JPMorgan beats profit estimates but shows signs of pressure

Published: Updated:

JPMorgan Chase & Co. reported a quarterly profit that beat estimates on Tuesday as higher interest income and consumer lending offset lower activity at its trading desks.

But even as the biggest US bank reported record earnings, there were warning signs across Wall Street that the playing field is beginning to tilt against the financial industry.

Like Citigroup on Monday and Wells Fargo & Co. on Tuesday, JPMorgan reported its net interest margin declined to 2.49 percent from 2.57 percent a year ago, as deposit rates and the rate the bank pays for other borrowings both rose.

JPMorgan also lowered its outlook for net interest income to “about $57.5 billion” in 2019 from the $58 billion to $60 billion projection executives gave in February.

While Chief Executive Officer Jamie Dimon maintained a bullish outlook about the US economy as a whole, he conceded that uncertainties relating to global trade, which tend to impact trading volumes, were a drag.

“The consumer in the United States is doing fine,” Dimon said on a conference call. “Business sentiment is a little bit worse, mostly driven by the trade war. But...I wouldn’t get too pessimistic.”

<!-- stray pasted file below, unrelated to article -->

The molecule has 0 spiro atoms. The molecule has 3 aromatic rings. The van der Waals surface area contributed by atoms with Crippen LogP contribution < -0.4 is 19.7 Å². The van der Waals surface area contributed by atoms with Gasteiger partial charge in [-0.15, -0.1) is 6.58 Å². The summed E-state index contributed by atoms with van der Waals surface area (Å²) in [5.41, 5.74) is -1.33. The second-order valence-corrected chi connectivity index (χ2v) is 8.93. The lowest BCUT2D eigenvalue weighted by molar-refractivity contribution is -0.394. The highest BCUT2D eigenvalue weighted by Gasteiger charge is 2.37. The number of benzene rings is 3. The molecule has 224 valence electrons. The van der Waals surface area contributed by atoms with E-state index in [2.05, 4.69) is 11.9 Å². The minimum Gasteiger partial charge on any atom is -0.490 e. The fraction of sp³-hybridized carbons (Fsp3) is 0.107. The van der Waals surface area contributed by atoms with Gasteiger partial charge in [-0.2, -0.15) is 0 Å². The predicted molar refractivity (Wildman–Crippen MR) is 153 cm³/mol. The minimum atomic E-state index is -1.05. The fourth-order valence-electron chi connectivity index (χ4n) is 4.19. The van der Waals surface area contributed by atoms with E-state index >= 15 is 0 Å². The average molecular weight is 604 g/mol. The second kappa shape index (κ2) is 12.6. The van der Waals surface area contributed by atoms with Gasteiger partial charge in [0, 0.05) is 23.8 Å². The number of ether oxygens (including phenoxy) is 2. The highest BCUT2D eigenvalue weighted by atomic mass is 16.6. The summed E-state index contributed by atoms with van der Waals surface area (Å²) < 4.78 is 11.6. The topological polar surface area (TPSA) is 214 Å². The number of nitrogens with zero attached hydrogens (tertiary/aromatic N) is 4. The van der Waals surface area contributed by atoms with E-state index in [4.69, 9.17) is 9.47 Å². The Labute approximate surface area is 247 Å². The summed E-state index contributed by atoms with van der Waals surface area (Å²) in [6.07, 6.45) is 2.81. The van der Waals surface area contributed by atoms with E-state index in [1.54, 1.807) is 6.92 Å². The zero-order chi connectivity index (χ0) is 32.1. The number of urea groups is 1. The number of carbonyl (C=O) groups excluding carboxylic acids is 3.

Average loans rose 2 percent, driven largely by JPMorgan’s consumer bank, Chase, which reported credit card loans were up 2 percent and credit card sales surged 11 percent. The cost of handling that credit was flat.

Overall income from the consumer and community banking, JPMorgan’s largest business, rose 22 percent to $4.17 billion, which offset declines across other businesses.

Total net interest income, the difference between what banks pay on deposits and earn on loans, rose 7 percent to $14.40 billion.

Net income climbed 16 percent to $9.65 billion as a tax gain and higher net interest income overshadowed lower activity on its trading desks. Excluding the tax gain, it earned $2.59 per share. Net revenue rose 4 percent to $29.57 billion.

Return on tangible common equity, a key profit measure for how well it uses shareholder money, rose to 20 percent, up from 19 percent in the first quarter and higher than the bank’s 17 percent target.

Analysts were expecting earnings of $2.50 per share on revenue of $28.90 billion, according to IBES data from Refinitiv.